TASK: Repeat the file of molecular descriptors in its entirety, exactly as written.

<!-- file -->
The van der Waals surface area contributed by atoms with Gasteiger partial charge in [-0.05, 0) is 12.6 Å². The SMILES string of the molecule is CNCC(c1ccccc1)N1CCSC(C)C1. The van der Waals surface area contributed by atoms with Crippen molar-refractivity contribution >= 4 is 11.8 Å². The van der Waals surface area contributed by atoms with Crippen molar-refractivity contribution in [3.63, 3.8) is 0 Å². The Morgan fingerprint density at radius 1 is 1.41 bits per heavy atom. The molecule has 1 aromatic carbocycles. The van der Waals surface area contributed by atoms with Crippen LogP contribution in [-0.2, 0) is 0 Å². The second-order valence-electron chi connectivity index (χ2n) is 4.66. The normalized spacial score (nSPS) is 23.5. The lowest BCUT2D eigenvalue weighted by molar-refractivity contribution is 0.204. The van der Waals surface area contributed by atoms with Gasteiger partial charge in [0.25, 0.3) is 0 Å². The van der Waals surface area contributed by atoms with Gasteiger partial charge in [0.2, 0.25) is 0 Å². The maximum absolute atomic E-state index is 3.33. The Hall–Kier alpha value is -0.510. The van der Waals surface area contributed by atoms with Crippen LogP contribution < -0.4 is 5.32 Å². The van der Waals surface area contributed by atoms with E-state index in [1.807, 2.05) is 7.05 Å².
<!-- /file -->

The van der Waals surface area contributed by atoms with Gasteiger partial charge in [-0.05, 0) is 12.6 Å². The SMILES string of the molecule is CNCC(c1ccccc1)N1CCSC(C)C1. The van der Waals surface area contributed by atoms with Crippen molar-refractivity contribution >= 4 is 11.8 Å². The van der Waals surface area contributed by atoms with Crippen molar-refractivity contribution in [3.63, 3.8) is 0 Å². The Morgan fingerprint density at radius 1 is 1.41 bits per heavy atom. The molecule has 1 aromatic carbocycles. The van der Waals surface area contributed by atoms with Crippen LogP contribution in [-0.2, 0) is 0 Å². The second-order valence-electron chi connectivity index (χ2n) is 4.66. The normalized spacial score (nSPS) is 23.5. The lowest BCUT2D eigenvalue weighted by molar-refractivity contribution is 0.204. The van der Waals surface area contributed by atoms with Gasteiger partial charge in [0.25, 0.3) is 0 Å². The van der Waals surface area contributed by atoms with Gasteiger partial charge in [0.2, 0.25) is 0 Å². The maximum absolute atomic E-state index is 3.33. The Hall–Kier alpha value is -0.510. The van der Waals surface area contributed by atoms with Crippen LogP contribution < -0.4 is 5.32 Å². The van der Waals surface area contributed by atoms with E-state index in [1.807, 2.05) is 7.05 Å².